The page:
Article – Fightback
In the capital, Aotearoa BDS Network challenged a performance by Israeli dance troupe Batsheva (touring an event entitled Deca Dance as part of the NZ Festival). Israels Ministry of Foreign Affairs describes Batsheva as perhaps the best known global …
Auckland & Wellington: Actions against Israeli whitewashing & pinkwashing
February 23, 2014
In solidarity with the Palestinian struggle for self-determination, Fightback (Aotearoa/NZ) endorses the Palestinian-led call for Boycotts, Divestments and Sanctions (BDS) on Israel.
Cultural boycotts are a part of BDS. These boycotts target cultural products & activities designed to promote Israel, and supported by Israeli institutions.
On the 22nd of February 2014, two actions in different cities in Aotearoa/NZ promoted the cultural boycott of Israel.
Wellington: Don’t dance with Israeli apartheid!
In the capital, Aotearoa BDS Network challenged a performance by Israeli dance troupe Batsheva (touring an event entitled Deca Dance as part of the NZ Festival). Israel’s Ministry of Foreign Affairs describes Batsheva as “perhaps the best known global ambassador of Israeli culture,” and their performance in Aotearoa/NZ was sponsored by the Israeli embassy.
After letters to the NZ Festival and the Minister of Foreign Affairs curiously failed to produce results, Palestine solidarity activists organised an action outside the performance.
Chants of “Boycott Israel/Boycott Batsheva,” “Shame” and “Free Palestine” accompanied banners & placards including “Queers against Israeli apartheid” and “Jews for a free Palestine.” Demonstrators also handed out informational leaflets and discouraged patrons from attending.
Zionists mobilised a counter-demonstration to support Batsheva. This counter-demonstration appeared to be mainly stacked with evangelical Christians from out of town, although notable Wellington Zionists including David Zwartz were also in attendance.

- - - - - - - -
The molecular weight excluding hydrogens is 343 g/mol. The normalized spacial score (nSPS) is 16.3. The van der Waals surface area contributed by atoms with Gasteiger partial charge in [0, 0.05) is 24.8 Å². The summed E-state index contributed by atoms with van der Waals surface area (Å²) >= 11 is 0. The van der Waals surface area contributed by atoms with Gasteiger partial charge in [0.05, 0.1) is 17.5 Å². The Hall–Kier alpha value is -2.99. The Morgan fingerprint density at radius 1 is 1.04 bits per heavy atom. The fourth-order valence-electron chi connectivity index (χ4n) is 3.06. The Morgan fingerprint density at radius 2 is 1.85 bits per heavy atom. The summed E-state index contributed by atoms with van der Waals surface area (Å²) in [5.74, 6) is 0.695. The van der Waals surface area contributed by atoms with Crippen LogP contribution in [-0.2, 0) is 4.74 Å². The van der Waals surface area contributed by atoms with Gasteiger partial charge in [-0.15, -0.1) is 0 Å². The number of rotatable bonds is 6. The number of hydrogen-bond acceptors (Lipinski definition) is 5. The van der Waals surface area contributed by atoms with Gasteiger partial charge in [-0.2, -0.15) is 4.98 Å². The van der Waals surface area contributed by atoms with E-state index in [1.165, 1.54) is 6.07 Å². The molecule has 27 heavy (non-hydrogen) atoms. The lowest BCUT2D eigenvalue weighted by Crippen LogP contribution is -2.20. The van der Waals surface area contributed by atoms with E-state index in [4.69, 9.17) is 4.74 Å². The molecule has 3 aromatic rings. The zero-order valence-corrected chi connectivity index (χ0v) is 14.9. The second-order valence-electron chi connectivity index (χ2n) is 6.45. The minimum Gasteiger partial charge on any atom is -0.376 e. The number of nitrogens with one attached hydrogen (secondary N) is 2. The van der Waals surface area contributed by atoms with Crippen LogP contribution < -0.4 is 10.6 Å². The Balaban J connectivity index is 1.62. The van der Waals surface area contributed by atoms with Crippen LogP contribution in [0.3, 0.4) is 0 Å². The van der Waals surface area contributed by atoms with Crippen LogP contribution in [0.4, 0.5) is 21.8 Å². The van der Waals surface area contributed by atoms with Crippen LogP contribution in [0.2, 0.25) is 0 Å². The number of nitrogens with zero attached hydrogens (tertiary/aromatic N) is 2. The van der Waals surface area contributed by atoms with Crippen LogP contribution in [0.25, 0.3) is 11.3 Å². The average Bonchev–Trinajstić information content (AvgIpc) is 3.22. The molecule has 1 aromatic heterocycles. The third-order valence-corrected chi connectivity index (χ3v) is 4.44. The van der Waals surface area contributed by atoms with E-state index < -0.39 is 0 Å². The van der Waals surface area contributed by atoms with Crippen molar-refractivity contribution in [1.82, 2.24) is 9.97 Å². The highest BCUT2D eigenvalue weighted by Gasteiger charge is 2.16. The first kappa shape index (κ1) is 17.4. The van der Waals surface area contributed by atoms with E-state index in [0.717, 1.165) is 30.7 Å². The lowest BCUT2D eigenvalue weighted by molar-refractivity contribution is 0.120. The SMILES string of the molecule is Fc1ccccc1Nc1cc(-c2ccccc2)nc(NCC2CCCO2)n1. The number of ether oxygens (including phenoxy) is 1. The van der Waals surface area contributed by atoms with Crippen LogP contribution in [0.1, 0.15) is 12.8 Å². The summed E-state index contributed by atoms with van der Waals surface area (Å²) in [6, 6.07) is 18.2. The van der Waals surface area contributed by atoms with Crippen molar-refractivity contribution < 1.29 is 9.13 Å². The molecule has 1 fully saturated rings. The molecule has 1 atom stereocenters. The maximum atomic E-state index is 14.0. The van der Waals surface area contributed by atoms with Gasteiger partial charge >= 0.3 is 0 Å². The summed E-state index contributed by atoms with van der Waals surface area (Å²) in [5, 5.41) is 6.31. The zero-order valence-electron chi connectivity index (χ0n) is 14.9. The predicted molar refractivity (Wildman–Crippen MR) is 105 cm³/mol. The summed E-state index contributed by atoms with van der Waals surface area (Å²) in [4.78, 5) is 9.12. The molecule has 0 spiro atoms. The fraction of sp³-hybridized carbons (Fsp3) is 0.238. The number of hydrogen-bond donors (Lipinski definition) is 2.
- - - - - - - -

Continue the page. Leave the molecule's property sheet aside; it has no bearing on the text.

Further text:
Counter-demonstrators affirmed the message of Aotearoa BDS Network, that supporting Batsheva means supporting Israel. In 1981, the peak of the Aotearoa/NZ movement to “halt all racist tours” from apartheid South Africa, supporters of the Springbok tour called to separate sports from politics (impossible, as politics always shape sports). By contrast in 2014, evangelicals supporting Batsheva wielded placards declaring Israel “the only democracy in the Middle East.”
The combination of Christian Zionists on one side of the entrance, and Palestine solidarity activists opposite, certainly worked to disrupt the event.
On Facebook, a staff member at the venue commented:
“This is beyond stupid, they actually ended up obstructing the performance they’re trying to support, we had to send patrons down the disgusting fire escapes so they could leave the building.”
15 patrons decided to forego their tickets, to applause from demonstrators. The Aotearoa BDS Network will maintain the pressure discouraging NZ Festival, and other organisations, from supporting Israeli apartheid in future.
Auckland: Queers Against Israeli Apartheid
While protesters and counterprotesters clashed at the Batsheva Dance recital in Wellington, Israeli pinkwashers  tried to pull a fast one at the Auckland Pride Parade on Ponsonby Road.
The night before the parade, the Israeli embassy put out a bizarre, gloating press release announcing that they would have a float in the parade, “whilst BDS Campaigners have fled in their minivan to Wellington”.
This is all part of the “Brand Israel” campaign, aiming to portray Israel as a progressive, diverse Western democracy – and Palestinians and other Arabs as backwards, homophobic savages.
Thankfully, Queers against Israeli Apartheid weren’t going to let them get away with it. When the Israeli “float” – actually four men on a car with rainbow and Star of David flags – drove up Ponsonby Road, about 10 peaceful activists disrupted the parade to block them.
The activists unfurled banners and placards saying “No Rainbow Big Enough To Cover The Shame of Israeli Apartheid” and “Pride in Resistance, Not in Oppression”.
One Israeli participant ended up yelling at a protestor “You should go and live in Tel Aviv, it’s the gay capital of the Middle East”. The protestor she was yelling at was of Palestinian origin herself – the people who were cleared out of what is now the State of Israel in al-Nakba (the Catastrophe) of 1948.
After a few minutes, police and security dragged the protesters out of the way and let the Israeli float proceed. But hopefully this made enough of an impression that next year’s Pride organisers will think twice before letting “pinkwashers” use our parade for their propaganda.